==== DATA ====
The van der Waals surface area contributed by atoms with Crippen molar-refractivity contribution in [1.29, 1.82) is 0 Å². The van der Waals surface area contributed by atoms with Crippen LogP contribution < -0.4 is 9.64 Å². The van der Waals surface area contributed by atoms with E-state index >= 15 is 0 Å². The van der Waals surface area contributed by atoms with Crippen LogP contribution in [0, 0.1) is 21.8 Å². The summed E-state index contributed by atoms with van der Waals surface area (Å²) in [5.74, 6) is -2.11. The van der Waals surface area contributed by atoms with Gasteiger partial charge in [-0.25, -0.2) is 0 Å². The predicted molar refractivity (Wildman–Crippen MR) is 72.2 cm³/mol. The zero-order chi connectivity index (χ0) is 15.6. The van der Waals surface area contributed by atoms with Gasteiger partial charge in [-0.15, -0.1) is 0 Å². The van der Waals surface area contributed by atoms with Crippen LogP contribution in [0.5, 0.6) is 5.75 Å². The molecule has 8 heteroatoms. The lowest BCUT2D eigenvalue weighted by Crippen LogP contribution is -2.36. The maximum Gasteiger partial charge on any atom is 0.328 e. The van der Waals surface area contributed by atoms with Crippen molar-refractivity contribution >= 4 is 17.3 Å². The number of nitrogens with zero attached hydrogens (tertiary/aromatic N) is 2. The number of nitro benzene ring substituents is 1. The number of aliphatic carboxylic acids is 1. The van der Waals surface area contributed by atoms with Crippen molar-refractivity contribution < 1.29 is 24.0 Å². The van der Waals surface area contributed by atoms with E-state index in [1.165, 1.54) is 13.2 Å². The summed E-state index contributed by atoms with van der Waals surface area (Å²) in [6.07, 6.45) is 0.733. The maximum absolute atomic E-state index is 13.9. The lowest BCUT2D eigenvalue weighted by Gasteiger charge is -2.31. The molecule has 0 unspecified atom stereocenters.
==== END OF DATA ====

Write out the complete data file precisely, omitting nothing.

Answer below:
The van der Waals surface area contributed by atoms with Crippen molar-refractivity contribution in [1.29, 1.82) is 0 Å². The van der Waals surface area contributed by atoms with Crippen LogP contribution < -0.4 is 9.64 Å². The van der Waals surface area contributed by atoms with E-state index >= 15 is 0 Å². The van der Waals surface area contributed by atoms with Crippen LogP contribution in [0, 0.1) is 21.8 Å². The summed E-state index contributed by atoms with van der Waals surface area (Å²) in [5.74, 6) is -2.11. The van der Waals surface area contributed by atoms with Gasteiger partial charge in [-0.25, -0.2) is 0 Å². The predicted molar refractivity (Wildman–Crippen MR) is 72.2 cm³/mol. The zero-order chi connectivity index (χ0) is 15.6. The van der Waals surface area contributed by atoms with Gasteiger partial charge in [-0.15, -0.1) is 0 Å². The van der Waals surface area contributed by atoms with Crippen LogP contribution in [0.5, 0.6) is 5.75 Å². The molecule has 8 heteroatoms. The lowest BCUT2D eigenvalue weighted by Crippen LogP contribution is -2.36. The maximum Gasteiger partial charge on any atom is 0.328 e. The van der Waals surface area contributed by atoms with Crippen molar-refractivity contribution >= 4 is 17.3 Å². The number of nitrogens with zero attached hydrogens (tertiary/aromatic N) is 2. The number of nitro benzene ring substituents is 1. The number of aliphatic carboxylic acids is 1. The van der Waals surface area contributed by atoms with Crippen molar-refractivity contribution < 1.29 is 24.0 Å². The van der Waals surface area contributed by atoms with E-state index in [1.165, 1.54) is 13.2 Å². The summed E-state index contributed by atoms with van der Waals surface area (Å²) in [6.07, 6.45) is 0.733. The maximum absolute atomic E-state index is 13.9. The lowest BCUT2D eigenvalue weighted by Gasteiger charge is -2.31. The molecule has 0 unspecified atom stereocenters.